Among online newsletters I subscribe to is one from The Emily Post Institute. Appropriate grammar and appropriate etiquette go hand in hand; both offer how-to guidelines that boost our confidence and help us make a positive impression in personal and business settings.
I share this about how to express condolences from the October 20, 2015, issue:
No one likes to talk about it, but death and grieving are a very real part of our lives that we all deal with at some point. People handle death and grieving in different ways, and it can be confusing to know what to say, how to reach out and what not to say. Here are some pointers to help you:
Don’t say: “He’s in a better place.”
Instead say: “I’m so sorry for your loss.”
Don’t say: “Call me if there’s anything I can do.”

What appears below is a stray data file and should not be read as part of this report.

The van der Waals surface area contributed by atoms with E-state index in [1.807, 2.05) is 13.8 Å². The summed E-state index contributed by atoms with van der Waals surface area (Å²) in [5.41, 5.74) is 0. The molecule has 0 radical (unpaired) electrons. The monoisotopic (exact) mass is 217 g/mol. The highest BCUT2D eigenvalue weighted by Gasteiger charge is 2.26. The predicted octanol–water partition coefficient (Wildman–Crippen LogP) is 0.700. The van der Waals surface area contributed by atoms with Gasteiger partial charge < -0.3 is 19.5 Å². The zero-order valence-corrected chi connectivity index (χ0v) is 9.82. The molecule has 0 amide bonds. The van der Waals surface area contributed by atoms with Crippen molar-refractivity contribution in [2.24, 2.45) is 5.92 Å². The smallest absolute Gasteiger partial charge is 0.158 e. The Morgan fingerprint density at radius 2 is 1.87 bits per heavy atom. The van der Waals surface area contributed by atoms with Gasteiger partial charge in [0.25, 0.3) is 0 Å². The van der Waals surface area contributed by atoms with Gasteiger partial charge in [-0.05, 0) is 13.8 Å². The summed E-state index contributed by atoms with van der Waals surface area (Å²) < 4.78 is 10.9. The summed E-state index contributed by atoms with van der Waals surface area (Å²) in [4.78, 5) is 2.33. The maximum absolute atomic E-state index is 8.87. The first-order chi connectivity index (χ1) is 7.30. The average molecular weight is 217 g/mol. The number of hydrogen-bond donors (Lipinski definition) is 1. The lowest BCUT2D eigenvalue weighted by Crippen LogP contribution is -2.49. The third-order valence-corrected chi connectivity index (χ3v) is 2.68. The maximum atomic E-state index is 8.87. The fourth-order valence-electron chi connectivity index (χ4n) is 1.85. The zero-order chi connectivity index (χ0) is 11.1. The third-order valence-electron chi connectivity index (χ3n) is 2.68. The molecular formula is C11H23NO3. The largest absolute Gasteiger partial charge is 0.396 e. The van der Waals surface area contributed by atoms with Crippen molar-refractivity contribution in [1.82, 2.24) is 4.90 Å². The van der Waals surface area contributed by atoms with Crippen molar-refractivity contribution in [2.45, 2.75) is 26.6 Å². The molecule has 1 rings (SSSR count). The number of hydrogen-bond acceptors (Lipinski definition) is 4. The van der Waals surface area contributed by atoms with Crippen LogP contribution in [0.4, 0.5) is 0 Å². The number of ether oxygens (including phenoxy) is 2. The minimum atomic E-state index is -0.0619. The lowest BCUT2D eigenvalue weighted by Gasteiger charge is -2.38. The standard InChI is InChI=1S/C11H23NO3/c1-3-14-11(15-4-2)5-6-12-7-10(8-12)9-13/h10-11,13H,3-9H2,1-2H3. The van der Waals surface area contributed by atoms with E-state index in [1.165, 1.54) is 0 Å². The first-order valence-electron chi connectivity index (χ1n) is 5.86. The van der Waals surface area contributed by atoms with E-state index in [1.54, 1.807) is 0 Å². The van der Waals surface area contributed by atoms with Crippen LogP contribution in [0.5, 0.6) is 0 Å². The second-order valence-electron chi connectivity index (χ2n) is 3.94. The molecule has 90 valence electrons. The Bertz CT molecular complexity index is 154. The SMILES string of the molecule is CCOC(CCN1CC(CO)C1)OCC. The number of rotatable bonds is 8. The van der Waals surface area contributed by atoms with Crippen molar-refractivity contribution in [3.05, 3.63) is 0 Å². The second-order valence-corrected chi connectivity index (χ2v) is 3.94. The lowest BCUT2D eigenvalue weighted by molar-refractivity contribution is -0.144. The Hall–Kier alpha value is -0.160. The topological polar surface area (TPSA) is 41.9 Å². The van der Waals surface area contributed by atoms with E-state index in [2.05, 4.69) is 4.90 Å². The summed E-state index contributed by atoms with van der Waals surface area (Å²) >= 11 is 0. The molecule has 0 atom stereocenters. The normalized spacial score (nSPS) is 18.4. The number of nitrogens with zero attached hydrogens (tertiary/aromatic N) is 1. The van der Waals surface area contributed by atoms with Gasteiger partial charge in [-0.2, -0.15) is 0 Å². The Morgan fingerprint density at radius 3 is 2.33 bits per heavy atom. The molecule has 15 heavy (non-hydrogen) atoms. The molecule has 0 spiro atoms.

Instead say: “May I bring you dinner tomorrow night?”
Don’t say: “It’s God’s will.”
Instead say: “She was an extraordinary person.”
Don’t say: “I know how you feel.”
Instead say: “Please know that I am thinking of you.”
Don’t say: “Now you’re the man of the house.”
Instead say: “Your father was an example for us all.”
If you’re unsure of what to say, be sincere and simple. At the very base of all our condolences is the sentiment of being sorry that someone is dealing with loss. You can always simply say: “I’m so sorry for your loss, and my thoughts are with you.”
For more tips on choosing the right words for your message, try the Looking For search feature in the right column of this page.
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